The wide-ranging double exhibition at the Arp Museum Bahnhof Rolandseck shows the remarkable influence of Japanese culture on western art from the Impressionists through the present. The exhibition is being presented on the occasion of the 150th anniversary of the Meiji Restoration (1868–1912). After 200 years of isolation Japan opened itself to the West, which was subsequently flooded by previously unknown artistic objects from the island nation. This led in turn to an aesthetic revolution in the western world and painting, paving the way for modernism.
The exhibition's point of departure is the collection of Japanese colour woodcuts of the Impressionist painter Claude Monet. A comprehensive selection of these will be shown for the first time outside of France. Masterworks by Monet, Signac, Seurat, van Gogh and others demonstrate the major influence that Japan had on the late 19th-century art scene. Representations of the interiors of artist studios from Vallotton to Ensor provide evidence of the "Japanese fever" with objects from the Far East and sensual "Geisha" models in kimonos. Yet the most enduring and revolutionary influence that Japan had on Europe is in the observation of nature. Our perception was broadened and enhanced and our attention was drawn to our surroundings and the beauty of detail. Daring natural views, high horizons, surprising close-ups and the directness of the moment shaped many landscapes and still lifes, from Monet and Caillebotte to Signac and van Gogh.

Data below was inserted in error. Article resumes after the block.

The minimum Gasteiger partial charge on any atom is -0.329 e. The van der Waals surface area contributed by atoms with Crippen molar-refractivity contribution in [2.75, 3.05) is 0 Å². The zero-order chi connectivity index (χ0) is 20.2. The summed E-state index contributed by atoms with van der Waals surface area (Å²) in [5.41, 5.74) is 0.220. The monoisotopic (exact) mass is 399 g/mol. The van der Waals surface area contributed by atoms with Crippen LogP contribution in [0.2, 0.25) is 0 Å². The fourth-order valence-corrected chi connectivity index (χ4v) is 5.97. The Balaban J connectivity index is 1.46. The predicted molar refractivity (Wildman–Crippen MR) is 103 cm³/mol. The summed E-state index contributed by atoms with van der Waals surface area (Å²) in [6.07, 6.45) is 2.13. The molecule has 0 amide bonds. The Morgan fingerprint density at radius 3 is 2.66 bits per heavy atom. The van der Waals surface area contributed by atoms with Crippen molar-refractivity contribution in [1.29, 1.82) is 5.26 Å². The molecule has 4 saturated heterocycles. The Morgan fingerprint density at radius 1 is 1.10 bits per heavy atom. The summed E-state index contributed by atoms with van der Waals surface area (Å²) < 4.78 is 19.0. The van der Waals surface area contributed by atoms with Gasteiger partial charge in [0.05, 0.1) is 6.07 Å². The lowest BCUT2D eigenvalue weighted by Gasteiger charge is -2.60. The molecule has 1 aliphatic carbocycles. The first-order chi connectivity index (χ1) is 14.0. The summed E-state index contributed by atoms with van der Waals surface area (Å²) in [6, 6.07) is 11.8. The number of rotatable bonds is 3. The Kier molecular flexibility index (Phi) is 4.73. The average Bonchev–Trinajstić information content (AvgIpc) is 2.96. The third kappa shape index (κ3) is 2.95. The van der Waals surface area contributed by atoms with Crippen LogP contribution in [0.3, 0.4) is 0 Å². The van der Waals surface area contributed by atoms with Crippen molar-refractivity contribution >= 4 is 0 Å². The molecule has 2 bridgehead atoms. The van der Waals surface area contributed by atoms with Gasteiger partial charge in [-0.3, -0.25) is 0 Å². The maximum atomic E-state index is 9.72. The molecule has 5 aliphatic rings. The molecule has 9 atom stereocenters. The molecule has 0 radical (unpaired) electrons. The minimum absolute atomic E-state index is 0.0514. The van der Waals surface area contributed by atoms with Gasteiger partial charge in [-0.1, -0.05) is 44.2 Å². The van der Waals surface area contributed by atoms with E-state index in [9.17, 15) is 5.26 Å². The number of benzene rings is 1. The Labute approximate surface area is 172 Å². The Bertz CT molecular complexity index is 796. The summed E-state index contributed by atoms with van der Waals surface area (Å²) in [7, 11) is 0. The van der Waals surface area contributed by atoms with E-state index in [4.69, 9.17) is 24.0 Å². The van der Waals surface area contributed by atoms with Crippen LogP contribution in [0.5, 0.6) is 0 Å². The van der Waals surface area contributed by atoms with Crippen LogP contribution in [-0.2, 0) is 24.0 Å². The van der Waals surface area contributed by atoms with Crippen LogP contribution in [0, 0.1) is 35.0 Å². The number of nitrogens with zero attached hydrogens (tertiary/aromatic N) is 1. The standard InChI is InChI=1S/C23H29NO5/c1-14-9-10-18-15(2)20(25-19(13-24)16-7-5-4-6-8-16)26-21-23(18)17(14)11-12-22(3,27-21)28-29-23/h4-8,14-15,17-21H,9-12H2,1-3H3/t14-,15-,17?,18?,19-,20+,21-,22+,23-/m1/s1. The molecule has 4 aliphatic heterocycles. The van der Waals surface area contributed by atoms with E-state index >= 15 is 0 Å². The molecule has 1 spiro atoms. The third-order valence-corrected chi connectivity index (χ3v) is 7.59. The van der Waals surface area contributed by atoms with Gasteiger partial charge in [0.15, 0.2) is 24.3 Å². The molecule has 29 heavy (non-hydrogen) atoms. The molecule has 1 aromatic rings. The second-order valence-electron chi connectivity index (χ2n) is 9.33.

That Japanese fever is not just a phenomenon of the 19th century becomes evident in the section of the exhibition in the Bahnhof Rolandseck's historical rooms. This is linked to the Kunstkammer Rau, as motif traditions and lines of development have continued through the present. It becomes quite clear that Japan's inspiration continues to be an essential element of everyday western visual culture and of global popular culture as well: manga, which to some extent emerged from the tradition of Japanese woodcuts, are as wide-ranging and diverse as anime, which since the 1970s and such productions as Biene Maja and Heidi have captured German children's hearts and now are closely related to the fantasy genre. In a cosplay (costume play), beloved manga and anime characters will be brought to life, turning the Arp Museum Bahnhof Rolandseck into a colourful fantasy world.
The comic made especially for the exhibition by the artist Christina S. Zhu (Pummelpanda) makes for an exceptional highlight. The story takes visitors through the tunnel connecting the old and new structures, thus establishing a pictorial link between the different parts of the exhibition. The architecture of Richard Meier provides a breathtaking backdrop for a wild, fantastic chase.